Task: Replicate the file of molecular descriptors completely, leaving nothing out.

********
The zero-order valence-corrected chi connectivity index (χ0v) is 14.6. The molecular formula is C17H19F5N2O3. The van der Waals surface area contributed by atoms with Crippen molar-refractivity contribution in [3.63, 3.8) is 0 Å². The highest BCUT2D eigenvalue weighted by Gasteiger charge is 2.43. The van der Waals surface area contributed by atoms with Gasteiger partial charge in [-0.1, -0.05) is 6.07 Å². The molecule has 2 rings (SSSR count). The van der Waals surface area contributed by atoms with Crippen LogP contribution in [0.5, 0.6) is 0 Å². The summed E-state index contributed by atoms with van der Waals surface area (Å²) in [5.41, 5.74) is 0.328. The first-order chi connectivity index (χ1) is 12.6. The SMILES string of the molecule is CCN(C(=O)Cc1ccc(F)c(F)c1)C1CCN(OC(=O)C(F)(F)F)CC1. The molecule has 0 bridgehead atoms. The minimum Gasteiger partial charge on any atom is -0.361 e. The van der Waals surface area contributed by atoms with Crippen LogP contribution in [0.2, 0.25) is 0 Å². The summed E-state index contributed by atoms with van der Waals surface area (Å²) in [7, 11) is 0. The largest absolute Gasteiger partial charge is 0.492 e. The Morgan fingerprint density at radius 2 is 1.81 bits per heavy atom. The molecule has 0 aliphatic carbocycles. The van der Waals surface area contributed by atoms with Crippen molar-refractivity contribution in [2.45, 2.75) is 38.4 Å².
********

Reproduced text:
The zero-order valence-corrected chi connectivity index (χ0v) is 14.6. The molecular formula is C17H19F5N2O3. The van der Waals surface area contributed by atoms with Crippen molar-refractivity contribution in [3.63, 3.8) is 0 Å². The highest BCUT2D eigenvalue weighted by Gasteiger charge is 2.43. The van der Waals surface area contributed by atoms with Gasteiger partial charge in [-0.1, -0.05) is 6.07 Å². The molecule has 2 rings (SSSR count). The van der Waals surface area contributed by atoms with Crippen LogP contribution in [0.5, 0.6) is 0 Å². The summed E-state index contributed by atoms with van der Waals surface area (Å²) in [5.41, 5.74) is 0.328. The first-order chi connectivity index (χ1) is 12.6. The SMILES string of the molecule is CCN(C(=O)Cc1ccc(F)c(F)c1)C1CCN(OC(=O)C(F)(F)F)CC1. The molecule has 0 bridgehead atoms. The minimum Gasteiger partial charge on any atom is -0.361 e. The van der Waals surface area contributed by atoms with Crippen LogP contribution in [0.2, 0.25) is 0 Å². The summed E-state index contributed by atoms with van der Waals surface area (Å²) in [7, 11) is 0. The largest absolute Gasteiger partial charge is 0.492 e. The Morgan fingerprint density at radius 2 is 1.81 bits per heavy atom. The molecule has 0 aliphatic carbocycles. The van der Waals surface area contributed by atoms with Crippen molar-refractivity contribution in [2.45, 2.75) is 38.4 Å².